- In the past 2 years, China has created a new UK in economic terms.
- This decade, with China growing at 7.5% (which is less than the past 3 decades), China will contribute more income to the world than the US and Europe put together.
- If China continues to consume, the UK looks in a good position.
O'Neill concluded by saying that nations that have active knowledge and creative industries, are diverse and dynamic, and know about new energies and efficiencies, will do well in a China where more consumers are looking for affordable goods of all kinds - from education, food and fashion.
John Sorrell, Chairman of University of the Arts London has just launched an initiative to scope the idea of a CBI for culture with the help of John Kampfner, author, broadcaster and adviser to Google on freedom of expression and culture.
From the press release:
Labour’s Shadow Culture Secretary Harriet Harman and Shadow Business Secretary Chuka Umunna will today launch a review on how Britain can capitalise on its cutting-edge creative industries and developments in the digital economy as a key part of growing our way out of the cost-of-living crisis through better-paid and high-skilled jobs.
The review will be led by former UK Film Council Director John Woodward, supported by a group of industry experts from the film, TV, music, gaming, publishing and digital industries.
It will look at the challenges and opportunities for policymakers and businesses alike as well as how can Britain can better compete and continue to lead the way globally in the sector.
The Review has a clear focus on the digital:
This review sits alongside and will be informed by the Labour-backed taskforce on developing young people’s digital skills, led by Maggie Philbin, and Labour’s ‘Digital Government’ review, which is looking at how digital technology can improve both the efficiency and effectiveness of government and public services.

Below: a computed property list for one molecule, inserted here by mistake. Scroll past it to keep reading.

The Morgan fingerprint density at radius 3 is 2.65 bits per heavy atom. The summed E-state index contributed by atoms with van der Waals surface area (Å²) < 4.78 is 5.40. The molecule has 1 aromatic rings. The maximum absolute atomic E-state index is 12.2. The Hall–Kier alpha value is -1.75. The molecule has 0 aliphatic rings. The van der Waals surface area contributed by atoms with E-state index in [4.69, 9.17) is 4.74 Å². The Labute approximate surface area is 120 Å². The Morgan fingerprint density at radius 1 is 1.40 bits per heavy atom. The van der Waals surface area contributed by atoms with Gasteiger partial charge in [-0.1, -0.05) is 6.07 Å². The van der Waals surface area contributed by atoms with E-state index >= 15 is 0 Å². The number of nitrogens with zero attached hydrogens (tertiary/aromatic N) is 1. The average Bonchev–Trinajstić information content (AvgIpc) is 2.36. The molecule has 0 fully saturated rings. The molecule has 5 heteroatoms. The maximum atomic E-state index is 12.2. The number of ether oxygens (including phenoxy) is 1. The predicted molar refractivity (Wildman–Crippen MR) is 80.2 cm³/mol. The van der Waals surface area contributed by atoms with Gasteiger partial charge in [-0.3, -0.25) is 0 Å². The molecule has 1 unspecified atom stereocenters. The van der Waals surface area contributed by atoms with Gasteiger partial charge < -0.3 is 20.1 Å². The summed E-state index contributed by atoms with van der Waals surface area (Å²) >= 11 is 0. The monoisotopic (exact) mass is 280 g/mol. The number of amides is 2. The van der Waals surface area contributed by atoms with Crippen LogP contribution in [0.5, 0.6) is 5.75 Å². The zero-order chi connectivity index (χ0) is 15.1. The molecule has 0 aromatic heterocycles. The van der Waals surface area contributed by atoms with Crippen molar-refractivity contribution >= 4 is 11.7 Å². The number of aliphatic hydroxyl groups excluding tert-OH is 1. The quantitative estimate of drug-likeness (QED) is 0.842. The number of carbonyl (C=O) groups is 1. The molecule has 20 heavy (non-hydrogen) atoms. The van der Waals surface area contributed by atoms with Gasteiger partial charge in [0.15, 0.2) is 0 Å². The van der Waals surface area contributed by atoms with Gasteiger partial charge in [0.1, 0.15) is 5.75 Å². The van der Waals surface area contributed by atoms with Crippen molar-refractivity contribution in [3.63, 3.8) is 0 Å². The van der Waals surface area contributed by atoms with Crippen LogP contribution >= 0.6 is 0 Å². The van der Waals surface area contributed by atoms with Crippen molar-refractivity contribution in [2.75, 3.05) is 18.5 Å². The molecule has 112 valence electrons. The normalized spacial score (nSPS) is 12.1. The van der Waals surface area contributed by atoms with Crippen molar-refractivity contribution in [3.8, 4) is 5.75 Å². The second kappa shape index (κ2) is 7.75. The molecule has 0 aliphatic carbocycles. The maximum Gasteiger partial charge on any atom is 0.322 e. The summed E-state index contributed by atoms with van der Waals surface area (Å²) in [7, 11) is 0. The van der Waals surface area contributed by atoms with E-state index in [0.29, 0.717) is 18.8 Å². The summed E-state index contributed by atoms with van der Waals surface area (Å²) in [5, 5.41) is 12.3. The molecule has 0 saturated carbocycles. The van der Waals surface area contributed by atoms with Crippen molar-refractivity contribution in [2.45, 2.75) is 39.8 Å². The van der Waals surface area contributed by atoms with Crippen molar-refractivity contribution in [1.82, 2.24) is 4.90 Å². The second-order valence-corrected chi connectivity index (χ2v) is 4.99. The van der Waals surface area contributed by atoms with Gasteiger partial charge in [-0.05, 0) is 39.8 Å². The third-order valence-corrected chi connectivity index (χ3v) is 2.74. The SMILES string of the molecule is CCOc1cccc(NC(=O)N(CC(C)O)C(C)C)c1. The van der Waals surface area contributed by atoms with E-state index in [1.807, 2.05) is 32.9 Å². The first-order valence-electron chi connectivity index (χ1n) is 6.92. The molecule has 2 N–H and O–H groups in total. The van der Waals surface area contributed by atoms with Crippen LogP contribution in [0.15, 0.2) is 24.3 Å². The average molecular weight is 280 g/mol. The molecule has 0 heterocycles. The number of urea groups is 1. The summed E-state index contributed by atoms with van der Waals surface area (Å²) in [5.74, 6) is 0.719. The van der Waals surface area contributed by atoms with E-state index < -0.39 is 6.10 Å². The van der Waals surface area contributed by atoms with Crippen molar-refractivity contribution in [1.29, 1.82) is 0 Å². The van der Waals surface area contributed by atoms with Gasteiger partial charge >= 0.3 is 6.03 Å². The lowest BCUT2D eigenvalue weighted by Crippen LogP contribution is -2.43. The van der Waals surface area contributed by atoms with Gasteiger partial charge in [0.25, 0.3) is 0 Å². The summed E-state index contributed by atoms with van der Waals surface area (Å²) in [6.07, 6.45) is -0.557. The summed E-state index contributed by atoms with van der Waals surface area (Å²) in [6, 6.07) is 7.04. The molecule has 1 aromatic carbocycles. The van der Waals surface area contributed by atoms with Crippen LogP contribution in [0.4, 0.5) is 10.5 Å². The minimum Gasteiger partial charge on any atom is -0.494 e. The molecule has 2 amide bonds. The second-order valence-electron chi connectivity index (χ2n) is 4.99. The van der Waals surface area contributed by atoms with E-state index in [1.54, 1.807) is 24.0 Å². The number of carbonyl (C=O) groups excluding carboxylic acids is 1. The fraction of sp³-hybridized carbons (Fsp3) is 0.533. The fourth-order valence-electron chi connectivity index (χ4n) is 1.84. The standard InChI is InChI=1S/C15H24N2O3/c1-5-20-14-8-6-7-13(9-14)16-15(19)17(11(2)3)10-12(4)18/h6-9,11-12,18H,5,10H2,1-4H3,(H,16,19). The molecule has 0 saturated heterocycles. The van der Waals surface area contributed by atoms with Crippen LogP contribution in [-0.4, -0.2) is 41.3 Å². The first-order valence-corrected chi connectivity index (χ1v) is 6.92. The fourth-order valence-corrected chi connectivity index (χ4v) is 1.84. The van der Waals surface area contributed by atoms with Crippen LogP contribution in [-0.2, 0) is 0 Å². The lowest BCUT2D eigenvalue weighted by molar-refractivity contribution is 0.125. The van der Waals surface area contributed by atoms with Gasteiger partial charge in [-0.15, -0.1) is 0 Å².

Key questions will include how to:
- Promote growth and innovation in the creative and digital industries
- Build a regulatory and competition regime that removes unnecessary barriers to growth and deals effectively with concentrations of power, network effects and economic bottlenecks, where a small number of players may constrain access for new entrants
- Ensure that our citizens’ privacy and their individual data sets and online identities are effectively protected from unwanted and unreasonable exploitation or intrusion
The Review’s advisory board includes: Andrew Eaton, co-founder of Revolution Films; Jeremy Hertzog, head of Mishcon de Reya’s intellectual property department; Stephen Page, chief executive and publisher of Faber and Faber; Emma Pike, executive at Sony Music UK; Harvey Elliott CEO of Marmalade; Mary Fitzpatrick from GE Capital EMEA and formerly of C4 and BBC; MT Rainey, Executive Chairman of the digital agency Th_nk.
NESTA are currently running a series of projects on the creative industries, including digital research and development funds for the arts across the UK, and a Creative Business Mentor Network (link here).
The charity has also produced ‘A Manifesto for the Creative Economy’, which was launched in April 2013.
The report outlines the hugely important contribution made to the UK economy by the creative industries (as 10% of the whole economy and providing 2.5m jobs). Authors Hasan Bakhshi, Ian Hargreaves and Juan Mateos-Garcia articulate the UK’s strong creative economy as a new ‘industrial revolution’ that urgently needs to be systematically assessed and responded to, so as to sustain global leadership in this area. They offer the examples of past ‘lost’ leadership positions, such as the automotive or computer industries.
The report produces ten policy recommendations (pp. 8-9), and highlights the following four as the most vital:
- To ensure that the next generation of the Internet is truly open. This calls for contestable creative economy markets, well supervised by competition authorities which have the information and authority to act speedily and effectively when there are concerns about market abuse.
- All teenagers should have the opportunity to learn creative digital skills such as designing apps and games, as part of a fusion in the curriculum covering technology and art, as well as maths, science and the humanities.
- Policy tools designed to incentivise innovation, from tax relief to procurement rules, should be adapted to the needs of the creative economy.
- The UK’s publicly funded creative powerhouseshould make the most of the next generation of digital technologies, from the BBC to universities, arts organisations and museums.